All of the folks that have been actively involved in the process are able to get to a place of agreement because they seem to ultimately share the same goal: eliminating the costs and public safety risks of cannabis prohibition, and extinguishing the underground market. In the process, we also want to satisfy what little guidelines we have from the federal government – and one of their top directives is to stop legal cannabis from leaking into the black market. That means making sure as much cannabis as possible remains in the state, and is sold through our legal, regulated, taxed system – and that the money generated from sales funds schools instead of fueling drug cartels.

To that end, the Joint Committee on Implementing Measure 91 must pass SB 460, which allows our existing medical marijuana dispensaries licensed by the Oregon Health Authority to sell marijuana to all adults 21 and older much sooner.

As of July 1st Measure 91 goes into effect and it will be legal for people to have cannabis, but not legal for them to obtain it – forcing people without their medical marijuana cards to grow their own [and many will], or to buy it on the underground market [exactly what lawmakers are trying to avoid]. Without SB 460, that will remain the case until OLCC’s retail stores come online, which they think might happen by sometime in late 2016!

A report compiled last year by the Brookings Institute last year identified six key factors that led to Colorado’s successful rollout of retail marijuana sales early in 2014. Oregon has largely followed in Colorado’s footsteps, and the framework put together by legislators does a great job of incorporating almost all of these strategies. All except one – creating an interim period where existing cannabis dispensaries can service the adult-use market.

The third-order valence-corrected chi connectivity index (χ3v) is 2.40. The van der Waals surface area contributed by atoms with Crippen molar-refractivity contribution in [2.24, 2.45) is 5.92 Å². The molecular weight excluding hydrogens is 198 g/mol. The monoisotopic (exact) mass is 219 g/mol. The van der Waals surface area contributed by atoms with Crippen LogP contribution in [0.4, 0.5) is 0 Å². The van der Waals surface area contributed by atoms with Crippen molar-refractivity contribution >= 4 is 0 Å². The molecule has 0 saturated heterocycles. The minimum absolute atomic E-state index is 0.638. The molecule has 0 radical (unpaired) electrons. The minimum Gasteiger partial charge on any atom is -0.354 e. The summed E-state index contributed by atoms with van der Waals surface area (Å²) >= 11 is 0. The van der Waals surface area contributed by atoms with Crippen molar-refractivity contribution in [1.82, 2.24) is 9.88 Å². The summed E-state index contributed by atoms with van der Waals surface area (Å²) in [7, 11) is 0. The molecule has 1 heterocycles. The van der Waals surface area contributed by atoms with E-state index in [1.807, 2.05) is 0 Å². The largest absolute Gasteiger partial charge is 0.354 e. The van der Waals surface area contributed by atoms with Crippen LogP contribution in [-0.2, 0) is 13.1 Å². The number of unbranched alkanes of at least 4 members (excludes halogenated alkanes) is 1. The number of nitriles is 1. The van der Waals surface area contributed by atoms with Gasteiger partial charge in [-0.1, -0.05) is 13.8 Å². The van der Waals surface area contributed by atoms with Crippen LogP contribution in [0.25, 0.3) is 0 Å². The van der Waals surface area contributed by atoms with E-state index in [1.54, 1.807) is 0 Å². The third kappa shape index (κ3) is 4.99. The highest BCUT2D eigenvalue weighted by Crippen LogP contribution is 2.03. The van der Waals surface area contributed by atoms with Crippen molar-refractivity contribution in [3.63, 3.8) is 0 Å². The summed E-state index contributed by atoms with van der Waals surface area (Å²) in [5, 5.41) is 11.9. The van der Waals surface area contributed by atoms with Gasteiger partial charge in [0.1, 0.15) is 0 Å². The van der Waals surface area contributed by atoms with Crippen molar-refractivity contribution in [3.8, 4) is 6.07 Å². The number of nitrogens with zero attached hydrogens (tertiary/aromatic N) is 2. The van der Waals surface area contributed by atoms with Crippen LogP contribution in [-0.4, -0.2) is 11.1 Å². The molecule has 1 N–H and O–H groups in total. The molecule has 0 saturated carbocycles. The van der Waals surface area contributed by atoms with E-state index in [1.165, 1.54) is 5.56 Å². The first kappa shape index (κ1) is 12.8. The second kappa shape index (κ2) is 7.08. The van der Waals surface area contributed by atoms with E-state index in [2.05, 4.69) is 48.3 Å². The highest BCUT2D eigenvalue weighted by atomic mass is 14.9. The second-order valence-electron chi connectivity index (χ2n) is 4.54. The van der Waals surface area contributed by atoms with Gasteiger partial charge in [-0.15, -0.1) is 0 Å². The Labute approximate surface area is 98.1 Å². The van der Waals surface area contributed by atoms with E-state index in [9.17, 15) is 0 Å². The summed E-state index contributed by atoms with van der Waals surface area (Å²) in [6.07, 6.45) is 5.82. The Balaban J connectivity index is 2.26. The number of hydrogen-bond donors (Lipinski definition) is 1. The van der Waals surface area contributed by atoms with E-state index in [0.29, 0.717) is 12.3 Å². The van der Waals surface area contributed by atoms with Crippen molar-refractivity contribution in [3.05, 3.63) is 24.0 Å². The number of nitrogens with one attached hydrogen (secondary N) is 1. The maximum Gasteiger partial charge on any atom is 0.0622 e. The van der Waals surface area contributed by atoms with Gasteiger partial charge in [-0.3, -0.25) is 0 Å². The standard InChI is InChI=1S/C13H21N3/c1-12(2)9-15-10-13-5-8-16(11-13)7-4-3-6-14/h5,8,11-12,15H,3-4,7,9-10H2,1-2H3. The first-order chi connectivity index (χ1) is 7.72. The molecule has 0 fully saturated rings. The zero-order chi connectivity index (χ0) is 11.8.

We’ve surveyed dozens of dispensary owners statewide, and they all say the same thing – they’re ready to roll. As a state we already produce more than enough cannabis to meet our existing demand, so finding enough product is not a challenge and Oregon is unlikely to experience an extreme spike in retail prices like in Washington, which had several artificial supply constraints.

Even the Legislative Revenue Office thinks that the state would need as little as 4-6 weeks to develop a ‘rudimentary but effective’ mechanism to collect taxes from retailers on interim cannabis sales, the basic framework for which is currently being examined by the Joint Committee on Implementing Measure 91 this week. There aren’t any good reasons not to proceed as soon as possible.

It’s a no-brainer. Oregonians are able to possess and consume marijuana legally as of July 1st, 2015 – so why not let people buy it through our tightly regulated system of marijuana dispensaries? Why wait until late 2016?

If the Joint Committee on Implementing Measure 91 is serious about diverting supply from the underground market, generating tax revenue for schools, and adhering to the will of the voters, they must pass SB 460.

Growers, retailers, and regulators are all ready to roll. Let’s get the ball rolling.